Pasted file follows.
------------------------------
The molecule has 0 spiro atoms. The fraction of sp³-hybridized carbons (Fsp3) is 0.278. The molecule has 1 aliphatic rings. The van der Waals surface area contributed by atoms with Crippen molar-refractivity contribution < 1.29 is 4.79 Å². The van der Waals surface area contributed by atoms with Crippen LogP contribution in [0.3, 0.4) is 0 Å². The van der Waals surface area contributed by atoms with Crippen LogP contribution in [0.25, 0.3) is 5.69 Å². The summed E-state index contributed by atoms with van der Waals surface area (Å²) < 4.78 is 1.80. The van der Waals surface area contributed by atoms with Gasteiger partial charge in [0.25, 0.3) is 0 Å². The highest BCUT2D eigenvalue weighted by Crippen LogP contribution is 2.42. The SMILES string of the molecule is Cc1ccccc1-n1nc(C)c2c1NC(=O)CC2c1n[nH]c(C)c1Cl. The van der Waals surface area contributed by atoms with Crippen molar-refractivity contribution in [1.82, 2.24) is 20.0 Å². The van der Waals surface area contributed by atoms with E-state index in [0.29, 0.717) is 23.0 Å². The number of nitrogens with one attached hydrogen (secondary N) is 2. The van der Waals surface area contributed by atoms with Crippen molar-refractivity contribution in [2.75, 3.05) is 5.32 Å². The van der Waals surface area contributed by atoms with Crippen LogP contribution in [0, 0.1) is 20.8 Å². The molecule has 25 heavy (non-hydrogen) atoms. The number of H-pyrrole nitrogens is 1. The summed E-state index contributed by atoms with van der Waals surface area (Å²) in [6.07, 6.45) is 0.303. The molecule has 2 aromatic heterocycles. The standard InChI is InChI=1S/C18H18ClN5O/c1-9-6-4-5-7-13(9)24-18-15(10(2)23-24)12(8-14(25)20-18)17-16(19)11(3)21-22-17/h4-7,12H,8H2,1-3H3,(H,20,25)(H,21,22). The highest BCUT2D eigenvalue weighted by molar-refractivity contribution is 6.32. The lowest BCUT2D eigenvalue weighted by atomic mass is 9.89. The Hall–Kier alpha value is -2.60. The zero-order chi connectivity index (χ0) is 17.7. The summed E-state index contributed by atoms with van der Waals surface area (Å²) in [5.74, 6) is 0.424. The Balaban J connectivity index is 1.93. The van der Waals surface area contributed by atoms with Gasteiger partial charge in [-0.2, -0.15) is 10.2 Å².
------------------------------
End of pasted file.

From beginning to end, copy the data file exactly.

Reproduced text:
The molecule has 0 spiro atoms. The fraction of sp³-hybridized carbons (Fsp3) is 0.278. The molecule has 1 aliphatic rings. The van der Waals surface area contributed by atoms with Crippen molar-refractivity contribution < 1.29 is 4.79 Å². The van der Waals surface area contributed by atoms with Crippen LogP contribution in [0.3, 0.4) is 0 Å². The van der Waals surface area contributed by atoms with Crippen LogP contribution in [0.25, 0.3) is 5.69 Å². The summed E-state index contributed by atoms with van der Waals surface area (Å²) < 4.78 is 1.80. The van der Waals surface area contributed by atoms with Gasteiger partial charge in [0.25, 0.3) is 0 Å². The highest BCUT2D eigenvalue weighted by Crippen LogP contribution is 2.42. The SMILES string of the molecule is Cc1ccccc1-n1nc(C)c2c1NC(=O)CC2c1n[nH]c(C)c1Cl. The van der Waals surface area contributed by atoms with Crippen molar-refractivity contribution in [1.82, 2.24) is 20.0 Å². The van der Waals surface area contributed by atoms with E-state index in [0.29, 0.717) is 23.0 Å². The number of nitrogens with one attached hydrogen (secondary N) is 2. The van der Waals surface area contributed by atoms with Crippen molar-refractivity contribution in [2.75, 3.05) is 5.32 Å². The van der Waals surface area contributed by atoms with Crippen LogP contribution in [0, 0.1) is 20.8 Å². The molecule has 25 heavy (non-hydrogen) atoms. The number of H-pyrrole nitrogens is 1. The summed E-state index contributed by atoms with van der Waals surface area (Å²) in [6.07, 6.45) is 0.303. The molecule has 2 aromatic heterocycles. The standard InChI is InChI=1S/C18H18ClN5O/c1-9-6-4-5-7-13(9)24-18-15(10(2)23-24)12(8-14(25)20-18)17-16(19)11(3)21-22-17/h4-7,12H,8H2,1-3H3,(H,20,25)(H,21,22). The highest BCUT2D eigenvalue weighted by molar-refractivity contribution is 6.32. The lowest BCUT2D eigenvalue weighted by atomic mass is 9.89. The Hall–Kier alpha value is -2.60. The zero-order chi connectivity index (χ0) is 17.7. The summed E-state index contributed by atoms with van der Waals surface area (Å²) in [5.74, 6) is 0.424. The Balaban J connectivity index is 1.93. The van der Waals surface area contributed by atoms with Gasteiger partial charge in [-0.2, -0.15) is 10.2 Å².